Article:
EnglishEdit

EtymologyEdit

From French -esse, from Late Latin -issa, from Ancient Greek -ισσα (-issa).

SuffixEdit

-ess (plural -esses)

  1. Suffix appended to words to make a female form.
    actress
    authoress
    goddess
    lioness
    princess
    shepherdess
    waitress

Usage notesEdit

  • As in Romance languages, the masculine form is always used when referring to both males and females. However, note the unusual word marquess which is masculine.
    Lauren Bacall and Humphrey Bogart were very popular actors.
    Who would like to be an actor after high school?
  • This suffix tends to be regarded as sexist and as such is starting to fall into disuse; a single, gender-neutral term is preferred by many even though it is a less specific term.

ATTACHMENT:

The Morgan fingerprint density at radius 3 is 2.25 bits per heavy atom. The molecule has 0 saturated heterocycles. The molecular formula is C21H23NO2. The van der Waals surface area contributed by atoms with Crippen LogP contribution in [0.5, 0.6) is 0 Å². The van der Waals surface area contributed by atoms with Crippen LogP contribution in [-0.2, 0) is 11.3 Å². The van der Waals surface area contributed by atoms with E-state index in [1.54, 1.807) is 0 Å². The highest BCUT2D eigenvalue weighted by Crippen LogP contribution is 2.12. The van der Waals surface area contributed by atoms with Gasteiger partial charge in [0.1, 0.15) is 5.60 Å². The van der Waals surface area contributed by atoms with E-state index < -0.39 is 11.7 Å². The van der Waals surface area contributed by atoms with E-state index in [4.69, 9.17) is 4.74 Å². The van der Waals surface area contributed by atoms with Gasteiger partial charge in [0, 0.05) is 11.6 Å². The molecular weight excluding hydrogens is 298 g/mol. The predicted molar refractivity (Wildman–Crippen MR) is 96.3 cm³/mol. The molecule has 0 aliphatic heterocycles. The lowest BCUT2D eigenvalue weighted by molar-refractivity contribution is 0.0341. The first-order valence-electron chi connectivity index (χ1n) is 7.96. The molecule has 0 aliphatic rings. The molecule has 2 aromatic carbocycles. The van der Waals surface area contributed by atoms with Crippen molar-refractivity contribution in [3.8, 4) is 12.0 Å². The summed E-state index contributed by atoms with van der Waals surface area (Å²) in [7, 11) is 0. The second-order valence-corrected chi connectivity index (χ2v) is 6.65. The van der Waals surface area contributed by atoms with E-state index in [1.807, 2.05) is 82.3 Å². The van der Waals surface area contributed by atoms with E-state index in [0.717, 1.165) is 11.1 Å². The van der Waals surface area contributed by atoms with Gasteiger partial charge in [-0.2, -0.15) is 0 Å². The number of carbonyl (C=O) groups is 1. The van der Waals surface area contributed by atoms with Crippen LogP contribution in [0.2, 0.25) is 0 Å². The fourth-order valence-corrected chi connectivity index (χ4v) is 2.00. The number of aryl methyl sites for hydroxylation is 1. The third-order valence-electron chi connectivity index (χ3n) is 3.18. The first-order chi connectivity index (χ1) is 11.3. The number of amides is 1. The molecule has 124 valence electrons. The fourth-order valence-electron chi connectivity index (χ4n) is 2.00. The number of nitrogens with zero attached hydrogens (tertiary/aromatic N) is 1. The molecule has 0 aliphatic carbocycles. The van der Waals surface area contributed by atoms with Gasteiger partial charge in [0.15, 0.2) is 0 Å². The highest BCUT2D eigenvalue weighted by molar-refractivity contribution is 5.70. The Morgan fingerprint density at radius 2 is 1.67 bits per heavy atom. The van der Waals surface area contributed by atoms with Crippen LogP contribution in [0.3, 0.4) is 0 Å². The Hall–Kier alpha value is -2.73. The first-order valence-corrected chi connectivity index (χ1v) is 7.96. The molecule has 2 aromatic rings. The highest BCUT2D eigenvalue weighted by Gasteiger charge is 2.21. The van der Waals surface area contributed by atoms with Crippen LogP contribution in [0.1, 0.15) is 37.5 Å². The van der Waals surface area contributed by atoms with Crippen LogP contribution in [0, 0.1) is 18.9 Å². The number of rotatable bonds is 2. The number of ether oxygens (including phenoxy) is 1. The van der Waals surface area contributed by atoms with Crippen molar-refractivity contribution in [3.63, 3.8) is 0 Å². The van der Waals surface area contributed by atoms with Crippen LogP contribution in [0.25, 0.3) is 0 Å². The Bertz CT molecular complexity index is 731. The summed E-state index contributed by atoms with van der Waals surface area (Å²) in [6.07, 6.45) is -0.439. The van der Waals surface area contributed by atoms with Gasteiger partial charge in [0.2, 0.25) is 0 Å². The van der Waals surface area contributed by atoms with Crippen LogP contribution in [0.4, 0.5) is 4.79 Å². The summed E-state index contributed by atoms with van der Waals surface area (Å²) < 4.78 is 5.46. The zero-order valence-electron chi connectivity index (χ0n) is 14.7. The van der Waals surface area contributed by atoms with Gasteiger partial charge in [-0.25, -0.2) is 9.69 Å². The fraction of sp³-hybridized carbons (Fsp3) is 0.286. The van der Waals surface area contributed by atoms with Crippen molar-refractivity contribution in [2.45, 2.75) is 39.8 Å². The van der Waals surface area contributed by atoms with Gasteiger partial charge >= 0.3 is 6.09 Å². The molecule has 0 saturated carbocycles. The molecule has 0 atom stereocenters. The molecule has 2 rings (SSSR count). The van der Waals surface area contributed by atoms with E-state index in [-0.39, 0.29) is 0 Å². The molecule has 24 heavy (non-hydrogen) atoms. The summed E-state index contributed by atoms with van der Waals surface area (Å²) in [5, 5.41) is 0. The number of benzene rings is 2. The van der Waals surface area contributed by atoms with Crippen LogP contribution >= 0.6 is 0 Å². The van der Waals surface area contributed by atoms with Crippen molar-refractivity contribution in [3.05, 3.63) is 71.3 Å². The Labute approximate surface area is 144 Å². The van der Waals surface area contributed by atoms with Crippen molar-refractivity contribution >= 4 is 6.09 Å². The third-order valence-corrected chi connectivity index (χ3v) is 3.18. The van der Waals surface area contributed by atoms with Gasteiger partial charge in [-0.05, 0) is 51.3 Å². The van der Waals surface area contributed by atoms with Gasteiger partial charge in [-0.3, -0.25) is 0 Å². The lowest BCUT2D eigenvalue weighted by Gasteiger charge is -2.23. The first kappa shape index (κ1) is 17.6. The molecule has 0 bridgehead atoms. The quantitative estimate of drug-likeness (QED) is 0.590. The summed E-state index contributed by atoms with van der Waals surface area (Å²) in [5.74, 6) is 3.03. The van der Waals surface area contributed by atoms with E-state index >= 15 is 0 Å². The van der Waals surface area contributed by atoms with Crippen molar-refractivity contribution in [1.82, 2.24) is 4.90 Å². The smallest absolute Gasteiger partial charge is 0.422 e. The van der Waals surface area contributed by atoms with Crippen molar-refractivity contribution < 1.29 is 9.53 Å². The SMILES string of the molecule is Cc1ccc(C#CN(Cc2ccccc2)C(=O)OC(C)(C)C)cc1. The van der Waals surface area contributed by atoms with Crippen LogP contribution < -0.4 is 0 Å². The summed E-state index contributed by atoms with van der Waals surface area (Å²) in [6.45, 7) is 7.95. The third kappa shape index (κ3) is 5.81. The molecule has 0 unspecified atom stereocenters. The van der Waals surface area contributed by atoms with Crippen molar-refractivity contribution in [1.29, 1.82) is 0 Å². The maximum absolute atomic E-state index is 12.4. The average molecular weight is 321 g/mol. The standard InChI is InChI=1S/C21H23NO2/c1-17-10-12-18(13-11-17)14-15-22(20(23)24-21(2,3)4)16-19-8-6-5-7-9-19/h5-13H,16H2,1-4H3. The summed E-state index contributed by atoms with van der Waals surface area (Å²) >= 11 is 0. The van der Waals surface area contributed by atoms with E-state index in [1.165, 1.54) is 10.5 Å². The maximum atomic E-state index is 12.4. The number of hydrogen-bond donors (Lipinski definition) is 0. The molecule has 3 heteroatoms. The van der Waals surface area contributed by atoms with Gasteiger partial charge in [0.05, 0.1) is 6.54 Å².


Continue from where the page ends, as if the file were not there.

Glenda Jackson is a famous actor.
    Glenda Jackson is a famous actress. More specific language signaling that Glenda is a female.
  • Depending on etymology, other feminine affixes are used; see synonyms.

SynonymsEdit

Derived termsEdit

TranslationsEdit

ReferencesEdit

  • -ess” in Douglas Harper, Online Etymology Dictionary (2001).
Last modified on 13 March 2014, at 00:18